Intel Ad Campaign Highlights Importance of Supply Chain Responsibility
By Lewis Golove
The past two decades in the Democratic Republic of the Congo (DRC) have been characterized by civil war and mass atrocity, the staging ground of “Africa’s world war.” Since 1998, militias and rebel groups have killed over five million people.
They have funded their operations by exploiting the country’s vast wealth of natural resources—through the extraction and sale of tantalum, tin, tungsten, and gold. In many cases, mineral extraction involves forced labor and child labor.
These “conflict minerals” are integral to creating the technology and luxuries we enjoy every day, from laptops, phones, and tablets to cars, airplanes, lighting, and jewelry. After the Dodd-Frank Act passed in 2010, tech companies were forced to monitor their supply chains for conflict minerals. Many also took voluntary action to adhere to strict compliance standards and auditing measures.
Yet reports continue to link some of America’s most beloved technologies to armed conflict and forced labor, renewing pressure on tech companies to take responsibility for how they source their materials.
Tech giant Intel has stood out as a leader in the push for greater supply chain transparency. In addition to ensuring that its product base is conflict free, Intel proactively supports the legitimate mining sector in the region, and raises public awareness in the United States about the importance of ethical and transparent supply chains.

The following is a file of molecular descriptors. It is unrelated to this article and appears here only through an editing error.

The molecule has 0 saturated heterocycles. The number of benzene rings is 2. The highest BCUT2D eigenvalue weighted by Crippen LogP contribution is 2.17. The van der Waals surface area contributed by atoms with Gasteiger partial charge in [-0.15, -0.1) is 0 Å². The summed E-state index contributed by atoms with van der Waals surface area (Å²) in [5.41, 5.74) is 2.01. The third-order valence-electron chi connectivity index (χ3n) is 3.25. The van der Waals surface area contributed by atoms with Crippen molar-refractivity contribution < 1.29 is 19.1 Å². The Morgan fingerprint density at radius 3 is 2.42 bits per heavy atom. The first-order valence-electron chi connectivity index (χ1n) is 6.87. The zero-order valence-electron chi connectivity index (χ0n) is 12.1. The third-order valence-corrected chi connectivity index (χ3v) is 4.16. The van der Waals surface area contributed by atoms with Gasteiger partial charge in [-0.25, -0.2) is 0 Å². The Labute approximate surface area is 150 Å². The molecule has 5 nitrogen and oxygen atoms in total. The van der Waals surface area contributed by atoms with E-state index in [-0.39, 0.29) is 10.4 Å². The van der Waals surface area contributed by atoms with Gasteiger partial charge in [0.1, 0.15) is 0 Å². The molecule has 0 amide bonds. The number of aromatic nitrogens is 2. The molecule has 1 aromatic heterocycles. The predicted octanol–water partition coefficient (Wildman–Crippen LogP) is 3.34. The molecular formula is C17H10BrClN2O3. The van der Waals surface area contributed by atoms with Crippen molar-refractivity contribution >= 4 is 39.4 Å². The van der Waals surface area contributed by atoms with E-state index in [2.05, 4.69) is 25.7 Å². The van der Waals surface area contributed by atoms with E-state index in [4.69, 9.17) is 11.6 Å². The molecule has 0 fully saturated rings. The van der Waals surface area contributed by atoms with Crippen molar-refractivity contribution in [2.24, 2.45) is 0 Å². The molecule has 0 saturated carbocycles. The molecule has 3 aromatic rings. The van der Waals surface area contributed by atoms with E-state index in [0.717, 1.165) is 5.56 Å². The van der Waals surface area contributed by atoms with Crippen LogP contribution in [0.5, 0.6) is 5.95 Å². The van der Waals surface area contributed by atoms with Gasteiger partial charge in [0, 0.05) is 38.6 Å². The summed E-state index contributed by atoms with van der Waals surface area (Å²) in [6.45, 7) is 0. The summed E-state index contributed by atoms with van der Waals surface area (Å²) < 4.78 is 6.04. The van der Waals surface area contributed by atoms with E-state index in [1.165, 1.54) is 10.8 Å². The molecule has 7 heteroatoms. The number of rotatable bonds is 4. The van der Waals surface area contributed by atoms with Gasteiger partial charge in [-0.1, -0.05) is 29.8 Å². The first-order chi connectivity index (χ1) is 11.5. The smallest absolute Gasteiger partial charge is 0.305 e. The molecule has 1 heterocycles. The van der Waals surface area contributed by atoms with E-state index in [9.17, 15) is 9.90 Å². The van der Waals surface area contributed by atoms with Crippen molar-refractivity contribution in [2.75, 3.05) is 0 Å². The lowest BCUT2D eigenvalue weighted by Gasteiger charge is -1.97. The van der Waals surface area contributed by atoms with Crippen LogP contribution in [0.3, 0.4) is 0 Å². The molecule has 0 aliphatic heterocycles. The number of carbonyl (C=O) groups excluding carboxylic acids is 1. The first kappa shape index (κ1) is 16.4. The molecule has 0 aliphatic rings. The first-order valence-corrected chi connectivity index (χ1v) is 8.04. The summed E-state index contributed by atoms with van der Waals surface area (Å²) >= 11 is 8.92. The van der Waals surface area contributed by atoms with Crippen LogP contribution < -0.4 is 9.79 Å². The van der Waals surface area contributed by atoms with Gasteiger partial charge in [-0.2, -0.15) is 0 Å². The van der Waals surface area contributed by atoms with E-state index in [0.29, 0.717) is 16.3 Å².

Intel recently released an ad campaign educating consumers about the role that conflict minerals play in funding the ongoing crisis in the DRC. The campaign piggybacked on the success of three prominent Youtubers’ tech-related “unboxing” channels. Intel sent each Youtuber a mysterious box, to be opened for the first time on camera. The boxes contained information on the role that conflict minerals play in our devices, and in the world. You can watch these videos here, here, and here.
Intel’s success in freeing its supply chain from ties to DRC militias is especially impressive given the scale of the tech giant’s operations. Previous attempts to create tech companies with ethical supply chains have met with criticism that such socially conscious measures would not be economically viable when scaled up.
Intel is proving not only that ethical supply chains can be profitable, but that they can even offer a competitive advantage. Studies show that consumers are increasingly interested in buying ethically sourced and sustainable products. A recent Greenpeace survey of 6,000 people across the United States, China, Mexico, Russia, Germany, and South Korea revealed that over fifty percent of consumers would like manufacturers to release fewer phone models and to help consumers recycle their old phones, due to concerns about electronic waste, processing of toxic chemicals, and workers’ health.
Forced labor in mineral extraction in the DRC is one manifestation of the complex problem of modern slavery. Many forms of forced labor and exploitation occur all over the world, in factories, on fishing boats, on farms, as well as in mines. Businesses have a shared responsibility to ensure that they have best practices and due diligence measures in place to protect their supply chains from forced labor.
To learn more about Human Rights First’s approach to combating labor trafficking, please see our blueprint, “How to Dismantle the Business of Human Trafficking.”